Musk is a class of aromatic substances commonly used as base notes in perfumery. They include glandular secretions from animals such as the musk deer, numerous plants emitting similar fragrances, and artificial substances with similar odors. Musk was a name originally given to a substance with a strong odor obtained from a gland of the male musk deer. The substance has been used as a popular perfume fixative since ancient times and is one of the most expensive animal products in the world. The name originates from the Late Greek μόσχος ‘moskhos’, from Persian ‘mushk’, ultimately from Sanskrit मुष्क muṣka meaning “a testicle”, from a diminutive of मूष् mūṣ (“mouse”). The deer gland was thought to resemble a scrotum. It is applied to various plants and animals of similar smell (e.g. musk-ox, 1744) and has come to encompass a wide variety of aromatic substances with similar odors, despite their often differing chemical structures and molecular shapes.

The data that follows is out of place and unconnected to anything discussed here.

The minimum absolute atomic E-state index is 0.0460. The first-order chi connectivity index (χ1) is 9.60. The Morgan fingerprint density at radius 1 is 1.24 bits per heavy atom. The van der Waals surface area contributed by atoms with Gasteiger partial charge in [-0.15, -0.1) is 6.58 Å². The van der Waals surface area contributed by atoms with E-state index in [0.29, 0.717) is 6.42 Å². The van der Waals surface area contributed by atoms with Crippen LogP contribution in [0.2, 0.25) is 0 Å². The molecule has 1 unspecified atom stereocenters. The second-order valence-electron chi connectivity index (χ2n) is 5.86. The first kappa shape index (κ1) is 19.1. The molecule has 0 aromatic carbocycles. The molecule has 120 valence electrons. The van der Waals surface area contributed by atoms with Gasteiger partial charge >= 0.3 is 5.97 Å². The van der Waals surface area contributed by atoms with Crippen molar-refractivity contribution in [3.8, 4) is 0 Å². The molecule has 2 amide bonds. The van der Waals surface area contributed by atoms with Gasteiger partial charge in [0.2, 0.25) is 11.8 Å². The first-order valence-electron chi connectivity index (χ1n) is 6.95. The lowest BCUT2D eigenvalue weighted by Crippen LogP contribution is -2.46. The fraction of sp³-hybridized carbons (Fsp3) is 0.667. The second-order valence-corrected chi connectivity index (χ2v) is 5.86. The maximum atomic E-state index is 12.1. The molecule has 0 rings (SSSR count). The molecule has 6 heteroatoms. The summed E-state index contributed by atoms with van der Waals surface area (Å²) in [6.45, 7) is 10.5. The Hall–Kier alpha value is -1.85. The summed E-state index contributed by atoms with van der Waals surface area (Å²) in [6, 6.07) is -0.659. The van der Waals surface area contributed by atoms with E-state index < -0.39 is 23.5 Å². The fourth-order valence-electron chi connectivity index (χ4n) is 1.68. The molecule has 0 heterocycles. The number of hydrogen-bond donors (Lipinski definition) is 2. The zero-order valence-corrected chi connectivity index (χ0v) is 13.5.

Natural musk was used extensively in perfumery until the late 19th century when economic and ethical motives led to the adoption of synthetic musk, which is now used almost exclusively. The organic compound primarily responsible for the characteristic odor of musk is muscone.
Modern use of natural musk pods occurs in traditional Chinese medicine.
Having a stale odor.
having the scent of musk